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Rhode Island's highest court heard arguments Tuesday in a fight that has pitted dozens of members of the Vanderbilt family against a nonprofit that owns several Gilded Age mansions in Newport.

The nonprofit Preservation Society of Newport County wants to build a visitors center on the grounds of The Breakers, a spectacular mansion built by Cornelius Vanderbilt II.

Dozens of preservationists, as well as designer Gloria Vanderbilt and nearly four dozen Vanderbilt relatives, have said the center as planned would "permanently mar" the national historic landmark.

Two members of the Vanderbilt family attended Tuesday's arguments before the Rhode Island Supreme Court over two separate lawsuits. But the arguments involved zoning and licensing issues raised by neighbors and the city, not the family's objections and the question of whether the center would hurt the historical integrity of the site.

The Preservation Society wants to build the center to give visitors a place to buy snacks and sandwiches, use accessible restrooms and buy tickets indoors. They have argued The Breakers is a museum, and museums should be allowed to serve food.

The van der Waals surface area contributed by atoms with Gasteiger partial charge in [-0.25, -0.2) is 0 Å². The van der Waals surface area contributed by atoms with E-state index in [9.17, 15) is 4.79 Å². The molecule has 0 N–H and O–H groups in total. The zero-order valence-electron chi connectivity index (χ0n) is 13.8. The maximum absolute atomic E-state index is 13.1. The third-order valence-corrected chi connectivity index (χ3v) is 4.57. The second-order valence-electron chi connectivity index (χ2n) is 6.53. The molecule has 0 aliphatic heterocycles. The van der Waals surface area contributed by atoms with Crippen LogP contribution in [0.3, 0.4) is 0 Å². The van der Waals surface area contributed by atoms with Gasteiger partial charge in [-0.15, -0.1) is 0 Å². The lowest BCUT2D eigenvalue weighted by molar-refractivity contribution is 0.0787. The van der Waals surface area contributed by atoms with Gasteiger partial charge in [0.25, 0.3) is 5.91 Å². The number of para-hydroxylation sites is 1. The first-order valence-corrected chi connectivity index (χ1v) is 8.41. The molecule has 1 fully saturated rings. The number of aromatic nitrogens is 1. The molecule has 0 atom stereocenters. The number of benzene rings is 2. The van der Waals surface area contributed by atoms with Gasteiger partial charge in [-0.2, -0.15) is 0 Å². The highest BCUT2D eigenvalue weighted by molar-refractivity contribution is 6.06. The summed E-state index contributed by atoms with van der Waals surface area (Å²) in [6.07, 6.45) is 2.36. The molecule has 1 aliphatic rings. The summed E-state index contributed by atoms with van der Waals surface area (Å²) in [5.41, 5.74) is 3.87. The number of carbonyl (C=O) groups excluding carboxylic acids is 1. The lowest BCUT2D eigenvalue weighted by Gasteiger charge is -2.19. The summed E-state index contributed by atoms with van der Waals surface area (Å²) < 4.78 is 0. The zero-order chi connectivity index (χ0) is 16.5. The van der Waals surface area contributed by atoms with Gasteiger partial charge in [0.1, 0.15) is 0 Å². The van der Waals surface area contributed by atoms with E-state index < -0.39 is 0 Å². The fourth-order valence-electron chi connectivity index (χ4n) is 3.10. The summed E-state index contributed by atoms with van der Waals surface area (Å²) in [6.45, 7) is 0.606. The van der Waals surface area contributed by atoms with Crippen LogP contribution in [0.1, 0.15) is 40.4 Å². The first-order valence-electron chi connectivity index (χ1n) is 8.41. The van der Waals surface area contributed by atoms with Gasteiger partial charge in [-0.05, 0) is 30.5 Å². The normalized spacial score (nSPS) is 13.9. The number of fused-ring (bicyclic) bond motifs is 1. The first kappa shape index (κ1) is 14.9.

Daniel Prentiss, a lawyer for the neighbors' group, told the Supreme Court that The Breakers is in a residential zone in "one of the most famous neighborhoods in the country." The neighborhood is packed with mansions and bordered on one side by the Atlantic Ocean and Cliff Walk.

Allowing food to be served at The Breakers, Prentiss said, could open the door to museums serving food elsewhere in the neighborhood and city.

But Preservation Society lawyer William Landry said most museums around the world allow patrons to have a glass of wine and a meal, and the Preservation Society would have to meet certain requirements for food service.

"This is no license to have McDonald's in every museum in Newport," Landry told the justices, adding that The Breakers hosts 400,000 people from all over the world every year.



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